June 01, 2020
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Vermont gubernatorial candidates debate at country fair

Charles Krupa | AP
Charles Krupa | AP
Vermont Republican incumbent Gov. Phil Scott, left, shakes hands with Democratic challenger Christine Hallquist prior to a debate at the Tunbridge World's Fair in Tunbridge, Vt., Friday.

TUNBRIDGE, Vermont — Vermont’s two main gubernatorial candidates went head to head in their first debate of the general election season Friday, with each making their pitches about why they were in the best position to help the state move forward.

With a background from the Tunbridge World’s Fair of squawking geese and bleating lambs, Republican Gov. Phil Scott said his vision remains making Vermont more affordable for the people who live here.

In Scott’s first two years, there have been no increases in taxes or fees, income taxes were cut by $30 million, and his policies prevented $71 million in property tax increases and eliminated the tax on Social Security for low- and moderate-income Vermonters, he said.

“We’re doing great work, the right thing,” Scott said during the debate that was part of The Dave Gram Show on WDEV radio and held under a gazebo overlooking the fairgrounds as it came to life on a Friday morning. “We’re doing the hard work, a joint effort of the team I put together. We just have more work to do.”

Scott’s Democratic challenger, Christine Hallquist, a former utility executive who quit her job to run for governor, said more needs to be done to improve the lives of ordinary Vermonters, people she believes have been left behind by the economic progress the state has seen over the past several years.

“We can talk about all the jobs that have been created, but if people aren’t seeing real growth it’s not benefiting them,” said Hallquist.

Charles Krupa | AP
Charles Krupa | AP
Vermont Republican incumbent Gov. Phil Scott, left, answers a question during a debate with Democratic challenger Christine Hallquist, right, at the Tunbridge World's Fair in Tunbridge, Vt., Friday, Sept. 14, 2018. (AP Photo/Charles Krupa)

The debate, with pauses for commercial breaks, lasted just over an hour. It focused on a host of issues, with both candidates offering their competing visions for the economy and rural development, education, the environment and renewable energy.

It was generally polite, but their different philosophies did show through.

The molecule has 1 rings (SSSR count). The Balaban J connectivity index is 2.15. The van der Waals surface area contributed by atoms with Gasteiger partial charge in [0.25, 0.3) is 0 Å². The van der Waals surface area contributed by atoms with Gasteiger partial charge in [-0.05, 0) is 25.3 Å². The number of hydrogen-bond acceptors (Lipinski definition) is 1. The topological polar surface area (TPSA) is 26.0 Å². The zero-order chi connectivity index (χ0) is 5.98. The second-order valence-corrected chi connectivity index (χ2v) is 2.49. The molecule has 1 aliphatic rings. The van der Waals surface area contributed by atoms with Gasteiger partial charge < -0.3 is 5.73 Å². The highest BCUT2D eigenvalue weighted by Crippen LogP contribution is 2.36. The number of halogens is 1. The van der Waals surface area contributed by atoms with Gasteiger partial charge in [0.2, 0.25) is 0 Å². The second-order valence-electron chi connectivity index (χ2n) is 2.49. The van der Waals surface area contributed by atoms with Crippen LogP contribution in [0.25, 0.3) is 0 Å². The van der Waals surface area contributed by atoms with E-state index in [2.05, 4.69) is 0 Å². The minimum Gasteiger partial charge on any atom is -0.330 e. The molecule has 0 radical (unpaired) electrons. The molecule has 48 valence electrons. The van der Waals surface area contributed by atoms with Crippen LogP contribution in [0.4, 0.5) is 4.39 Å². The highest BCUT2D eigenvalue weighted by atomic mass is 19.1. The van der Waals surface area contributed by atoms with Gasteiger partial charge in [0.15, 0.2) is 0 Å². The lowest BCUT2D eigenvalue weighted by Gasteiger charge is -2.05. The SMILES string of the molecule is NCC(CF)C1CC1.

“You seem to be lured to just that natural, knee-jerk reaction of raising taxes to solve every problem; have you found any ways to actually save money?” Scott asked Hallquist during a part of the debate when the candidates were allowed to ask each other questions.”

“Come on, Phil,” Hallquist answered. “I’m a businessperson. I’ve been around a long time, worked with a lot of businesses and I ran an electric utility where we managed to keep rates flat for five years straight. … A good businessperson doesn’t just do cost control, because cost control puts you out of business. You’ve got to have a long-term vision of how you are going to grow your economy.”

The Vermont governor’s race is getting more attention than usual from outside the state because of Hallquist’s position as the first openly transgender candidate to win a major-party nomination for governor.

While it was not part of the issues debate, Hallquist did discuss her gender identity. She said she decided to run for governor in January after hearing Muslim Girls Making Change, a slam poetry group from the Burlington area in which the young women use poetry to spread their message about being Muslim in America.

“They talked about what it was like to face harassment every day at school because of who they are. And I cried,” Hallquist said “That’s when I made the decision to run because I could certainly understand and relate to that, because I was different when I was growing up.”

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